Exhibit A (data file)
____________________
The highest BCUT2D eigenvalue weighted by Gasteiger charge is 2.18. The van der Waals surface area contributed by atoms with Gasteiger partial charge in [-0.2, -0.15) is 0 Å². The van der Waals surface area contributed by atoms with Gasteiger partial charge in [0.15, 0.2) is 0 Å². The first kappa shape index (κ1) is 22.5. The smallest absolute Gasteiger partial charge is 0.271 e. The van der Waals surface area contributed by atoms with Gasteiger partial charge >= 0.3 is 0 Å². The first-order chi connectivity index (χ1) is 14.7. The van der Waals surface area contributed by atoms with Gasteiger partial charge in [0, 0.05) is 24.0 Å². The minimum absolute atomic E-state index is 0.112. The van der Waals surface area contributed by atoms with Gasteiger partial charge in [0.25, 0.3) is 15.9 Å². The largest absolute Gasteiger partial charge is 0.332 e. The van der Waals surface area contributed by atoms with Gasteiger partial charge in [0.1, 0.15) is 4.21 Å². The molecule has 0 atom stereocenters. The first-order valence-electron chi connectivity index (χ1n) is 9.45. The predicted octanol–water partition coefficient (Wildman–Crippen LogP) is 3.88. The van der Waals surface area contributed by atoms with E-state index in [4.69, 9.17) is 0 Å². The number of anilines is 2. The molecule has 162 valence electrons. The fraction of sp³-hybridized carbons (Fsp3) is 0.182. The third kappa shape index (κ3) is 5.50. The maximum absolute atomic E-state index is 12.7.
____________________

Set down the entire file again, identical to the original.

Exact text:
The highest BCUT2D eigenvalue weighted by Gasteiger charge is 2.18. The van der Waals surface area contributed by atoms with Gasteiger partial charge in [-0.2, -0.15) is 0 Å². The van der Waals surface area contributed by atoms with Gasteiger partial charge in [0.15, 0.2) is 0 Å². The first kappa shape index (κ1) is 22.5. The smallest absolute Gasteiger partial charge is 0.271 e. The van der Waals surface area contributed by atoms with Gasteiger partial charge >= 0.3 is 0 Å². The first-order chi connectivity index (χ1) is 14.7. The van der Waals surface area contributed by atoms with Gasteiger partial charge in [0, 0.05) is 24.0 Å². The minimum absolute atomic E-state index is 0.112. The van der Waals surface area contributed by atoms with Gasteiger partial charge in [0.25, 0.3) is 15.9 Å². The largest absolute Gasteiger partial charge is 0.332 e. The van der Waals surface area contributed by atoms with Gasteiger partial charge in [0.1, 0.15) is 4.21 Å². The molecule has 0 atom stereocenters. The first-order valence-electron chi connectivity index (χ1n) is 9.45. The predicted octanol–water partition coefficient (Wildman–Crippen LogP) is 3.88. The van der Waals surface area contributed by atoms with E-state index in [4.69, 9.17) is 0 Å². The number of anilines is 2. The molecule has 162 valence electrons. The fraction of sp³-hybridized carbons (Fsp3) is 0.182. The third kappa shape index (κ3) is 5.50. The maximum absolute atomic E-state index is 12.7.